We arrived back home in Ingleton just before the heavens opened. 

Wednesday 19th June

It's a cool start to the morning, but no rain is forecast which is good as we are planning on walking the Ingleton Waterfalls Trail. It will be a challenge but one I am sure we will enjoy. The walk starts as we go through a gate and then catch sight of the South Craven Fault where the River Twist runs.

We continue to follow the path as it gently rises passing a money tree. I take a few shots of the foliage growing from cliff walls and a tree whose roots are spread across the ground making it difficult to get round. 

It is a further 1km before reaching Manor Bridge. I take a few shots then make my way to firmer ground while I wait for Laurence.

Having crossed Manor Bridge we continued to walk, gradually uphill until arriving at Pecca Bridge. I took a photo before crossing the bridge but I didn't stop to take images at this bridge instead making my way across and again waiting for Laurence to catch up.  The first water fall after Pecca Bridge was Pecca Falls. There are five falls which form three groups, the lower, middle and upper. Together they drop 30 metres.

Pecca Bridge

Twin Falls

Hollybush Spout

Twin Falls

After climbing the steps and passing through a gate, the Pecca Falls gorge is replaced by a much wider valley. From here there is a long up hill climb before reaching Thornton Force.

Thornton Force falls 14 metres into its plunge pool.

Thorton Force Fall

From Thornton Falls the River Twist and its valley cut through the Raven Ray moraine taking us to our highest point before starting to descent.

Raven Ray moraine

Our descent is gradual as we pass through Twistleton Scars, a series of scars and terraces giving the appearance of steps. These were formed as water cut into the limestone. We stopped here for a rest and to admire the view below us.

Twistleton Scars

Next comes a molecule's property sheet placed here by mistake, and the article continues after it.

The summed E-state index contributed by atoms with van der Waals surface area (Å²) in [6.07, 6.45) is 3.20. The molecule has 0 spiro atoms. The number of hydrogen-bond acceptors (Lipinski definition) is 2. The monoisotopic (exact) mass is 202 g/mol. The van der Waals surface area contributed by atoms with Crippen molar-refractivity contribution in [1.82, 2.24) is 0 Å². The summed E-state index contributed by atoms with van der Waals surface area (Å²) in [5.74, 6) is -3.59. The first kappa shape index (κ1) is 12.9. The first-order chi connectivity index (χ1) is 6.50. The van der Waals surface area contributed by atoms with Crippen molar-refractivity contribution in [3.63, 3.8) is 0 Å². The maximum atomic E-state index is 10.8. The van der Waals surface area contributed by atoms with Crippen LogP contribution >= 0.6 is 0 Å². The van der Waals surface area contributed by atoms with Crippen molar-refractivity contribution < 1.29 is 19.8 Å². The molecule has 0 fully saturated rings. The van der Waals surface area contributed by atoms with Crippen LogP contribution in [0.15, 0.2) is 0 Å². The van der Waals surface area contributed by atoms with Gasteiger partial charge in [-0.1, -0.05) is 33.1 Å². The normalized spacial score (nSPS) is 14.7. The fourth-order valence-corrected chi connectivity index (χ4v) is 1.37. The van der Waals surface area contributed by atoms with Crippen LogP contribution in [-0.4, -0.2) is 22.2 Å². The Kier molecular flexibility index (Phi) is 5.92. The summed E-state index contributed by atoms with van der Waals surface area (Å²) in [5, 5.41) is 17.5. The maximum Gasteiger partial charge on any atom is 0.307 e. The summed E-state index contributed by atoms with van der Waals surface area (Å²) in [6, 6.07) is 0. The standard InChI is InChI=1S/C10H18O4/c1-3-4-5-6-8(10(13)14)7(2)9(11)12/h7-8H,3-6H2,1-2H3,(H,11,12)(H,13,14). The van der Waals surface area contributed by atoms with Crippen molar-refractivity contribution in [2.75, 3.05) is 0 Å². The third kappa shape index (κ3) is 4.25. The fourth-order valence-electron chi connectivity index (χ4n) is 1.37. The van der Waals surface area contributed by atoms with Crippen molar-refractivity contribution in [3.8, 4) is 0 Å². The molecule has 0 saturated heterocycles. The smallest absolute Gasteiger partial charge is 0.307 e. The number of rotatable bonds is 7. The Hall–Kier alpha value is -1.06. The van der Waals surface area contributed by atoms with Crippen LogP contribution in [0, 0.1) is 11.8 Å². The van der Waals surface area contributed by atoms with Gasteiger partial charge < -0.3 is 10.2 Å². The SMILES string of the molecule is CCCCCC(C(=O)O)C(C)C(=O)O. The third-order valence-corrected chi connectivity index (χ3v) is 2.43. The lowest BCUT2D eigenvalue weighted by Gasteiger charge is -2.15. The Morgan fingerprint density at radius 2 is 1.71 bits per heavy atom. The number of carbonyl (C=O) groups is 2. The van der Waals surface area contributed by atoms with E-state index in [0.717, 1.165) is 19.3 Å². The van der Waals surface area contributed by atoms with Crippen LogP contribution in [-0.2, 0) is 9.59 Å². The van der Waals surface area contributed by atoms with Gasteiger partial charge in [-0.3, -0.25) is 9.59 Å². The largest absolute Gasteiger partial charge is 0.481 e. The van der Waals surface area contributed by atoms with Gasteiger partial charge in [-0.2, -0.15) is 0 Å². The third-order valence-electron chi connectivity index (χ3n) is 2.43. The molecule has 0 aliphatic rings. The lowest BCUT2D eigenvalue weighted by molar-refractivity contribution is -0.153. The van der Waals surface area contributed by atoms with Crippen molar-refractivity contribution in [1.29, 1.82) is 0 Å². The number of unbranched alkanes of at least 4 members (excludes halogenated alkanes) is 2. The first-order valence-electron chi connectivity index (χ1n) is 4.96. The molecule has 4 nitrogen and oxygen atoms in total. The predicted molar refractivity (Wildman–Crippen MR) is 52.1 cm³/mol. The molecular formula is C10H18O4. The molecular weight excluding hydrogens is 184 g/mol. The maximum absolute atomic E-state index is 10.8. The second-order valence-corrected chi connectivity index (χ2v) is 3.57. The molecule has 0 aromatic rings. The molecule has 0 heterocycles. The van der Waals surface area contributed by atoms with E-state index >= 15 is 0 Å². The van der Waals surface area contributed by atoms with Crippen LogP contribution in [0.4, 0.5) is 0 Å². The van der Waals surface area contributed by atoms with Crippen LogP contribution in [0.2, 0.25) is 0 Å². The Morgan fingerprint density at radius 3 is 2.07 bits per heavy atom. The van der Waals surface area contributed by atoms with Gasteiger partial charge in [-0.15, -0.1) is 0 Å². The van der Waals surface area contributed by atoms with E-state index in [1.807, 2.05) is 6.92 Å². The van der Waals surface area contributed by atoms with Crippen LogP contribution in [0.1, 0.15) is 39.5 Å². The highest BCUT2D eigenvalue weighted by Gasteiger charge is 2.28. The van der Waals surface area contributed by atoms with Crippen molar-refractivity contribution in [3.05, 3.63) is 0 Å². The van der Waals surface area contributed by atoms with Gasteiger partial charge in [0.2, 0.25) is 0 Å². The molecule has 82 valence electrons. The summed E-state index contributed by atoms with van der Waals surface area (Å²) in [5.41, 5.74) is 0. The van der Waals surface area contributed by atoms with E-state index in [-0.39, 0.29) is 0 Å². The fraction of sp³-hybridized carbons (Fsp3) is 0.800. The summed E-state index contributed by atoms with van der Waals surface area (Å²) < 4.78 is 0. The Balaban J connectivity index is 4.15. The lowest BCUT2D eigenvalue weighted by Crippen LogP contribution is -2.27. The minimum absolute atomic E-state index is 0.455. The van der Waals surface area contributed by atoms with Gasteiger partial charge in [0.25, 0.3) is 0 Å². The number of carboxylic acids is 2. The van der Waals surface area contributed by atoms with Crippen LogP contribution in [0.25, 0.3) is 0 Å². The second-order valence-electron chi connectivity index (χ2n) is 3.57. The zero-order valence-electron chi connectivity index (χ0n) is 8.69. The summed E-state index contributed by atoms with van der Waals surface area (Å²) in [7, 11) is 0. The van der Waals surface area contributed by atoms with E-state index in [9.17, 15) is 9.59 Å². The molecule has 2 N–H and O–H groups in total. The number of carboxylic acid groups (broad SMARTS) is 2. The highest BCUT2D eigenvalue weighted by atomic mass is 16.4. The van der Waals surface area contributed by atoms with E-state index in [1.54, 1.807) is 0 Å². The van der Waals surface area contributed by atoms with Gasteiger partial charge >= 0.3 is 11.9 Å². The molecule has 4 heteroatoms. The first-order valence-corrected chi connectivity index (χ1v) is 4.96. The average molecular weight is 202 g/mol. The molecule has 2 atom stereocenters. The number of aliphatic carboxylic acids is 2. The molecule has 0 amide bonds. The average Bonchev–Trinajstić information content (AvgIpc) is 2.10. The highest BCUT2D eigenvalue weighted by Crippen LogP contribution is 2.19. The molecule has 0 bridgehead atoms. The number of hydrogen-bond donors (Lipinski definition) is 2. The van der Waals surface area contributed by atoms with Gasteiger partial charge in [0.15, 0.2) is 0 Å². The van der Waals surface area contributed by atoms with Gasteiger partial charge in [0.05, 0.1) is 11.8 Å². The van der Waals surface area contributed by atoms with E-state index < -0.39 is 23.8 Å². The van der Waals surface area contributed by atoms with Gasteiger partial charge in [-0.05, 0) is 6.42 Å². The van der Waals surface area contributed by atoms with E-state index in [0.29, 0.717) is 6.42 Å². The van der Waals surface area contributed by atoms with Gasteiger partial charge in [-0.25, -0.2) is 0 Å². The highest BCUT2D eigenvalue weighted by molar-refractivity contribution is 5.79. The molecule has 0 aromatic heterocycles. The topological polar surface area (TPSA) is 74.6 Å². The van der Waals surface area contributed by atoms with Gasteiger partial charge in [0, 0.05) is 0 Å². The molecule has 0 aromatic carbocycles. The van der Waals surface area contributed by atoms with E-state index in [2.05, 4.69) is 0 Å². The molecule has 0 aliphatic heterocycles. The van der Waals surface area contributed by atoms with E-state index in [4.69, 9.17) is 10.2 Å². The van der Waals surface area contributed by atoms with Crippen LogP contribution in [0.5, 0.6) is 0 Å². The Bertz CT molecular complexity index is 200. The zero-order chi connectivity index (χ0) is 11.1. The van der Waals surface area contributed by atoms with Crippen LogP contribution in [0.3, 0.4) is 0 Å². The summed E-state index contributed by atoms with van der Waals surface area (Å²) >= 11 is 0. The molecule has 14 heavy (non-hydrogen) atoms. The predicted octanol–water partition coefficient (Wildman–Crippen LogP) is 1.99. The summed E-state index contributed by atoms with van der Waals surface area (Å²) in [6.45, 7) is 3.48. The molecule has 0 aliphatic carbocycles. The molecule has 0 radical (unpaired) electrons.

Beazley Falls include three waterfalls forming the Triple Spout, and two waterfalls of Rival Falls separated by the Black Hole, a plunge pool supposedly over 25 metres deep.

Triple Spout

River Falls

We continue our walk which is now becoming harder as the terrain becomes steeper and our energy begins to wain. We pass one of the slate quarries which lay near the Rive Doe.

We continue along the path to Snow Falls. 

Snow Falls

The journey down from here seemed long and slow back to Ingleton, but the stop at the local cafe, 'The Village Kitchen' was very welcome. Drinks, rolls and cakes gave us the energy to make our way back to the starting point and a much enjoyed ice-cream.

After ten years we were glad we tackled the water fall walk again. It was very enjoyable but very strenuous. Our images will be our reminder of the falls for the future.

Thursday 20th June

A gentle amble today along the Ingleborough nature trail to the caves. The trail starts at the Old Saw Mill cafe. It is a listed building and beautifully preserved with many artifacts to be admired. The trail is 1.3 miles of woodland before arriving at the cave entrance. Alfred Wainwright described the trail as, 'The finest of all, a classis.' A diversion from the main trail took us to a man made lake.

Having admired the lake we continue with our walk passing the money tree and the rhododendron section before reaching 'The Grotto' better known as Aunt Bessies Grotto.  The grotto was built in the early 19th century and became a favourite place for Elizabeth Farrer of Ingleborough Hall to take afternoon tea which her butler would bring from the house on a tray. It was after this it was named Aunt Bessies Grotto. The views from the grotto were quite spectacular.

Aunt Bessies Grotto

Just a little further on we came to Ingleborough caves. These were first discovered in 1837 by Victorian explorers who drained away a lake and discovered unexplored caves and passages going under Ingleborough mountain.  Today with hard hats in place people can wander through the caves to see stalactites, stalagmites and flowstones. The caves are well lit and easily accessible.

Ingleborough Caves

Having viewed the caves we wandered back the way we had come heading for the sawmill cafe. We were not disappointed. The food was good and the cakes we took home with us were tasty.

A Dryad Saddle spotted on our return walk.

Too soon our week had ended. We had a great time, took lots of photos. met some lovely people and had a very relaxing stay.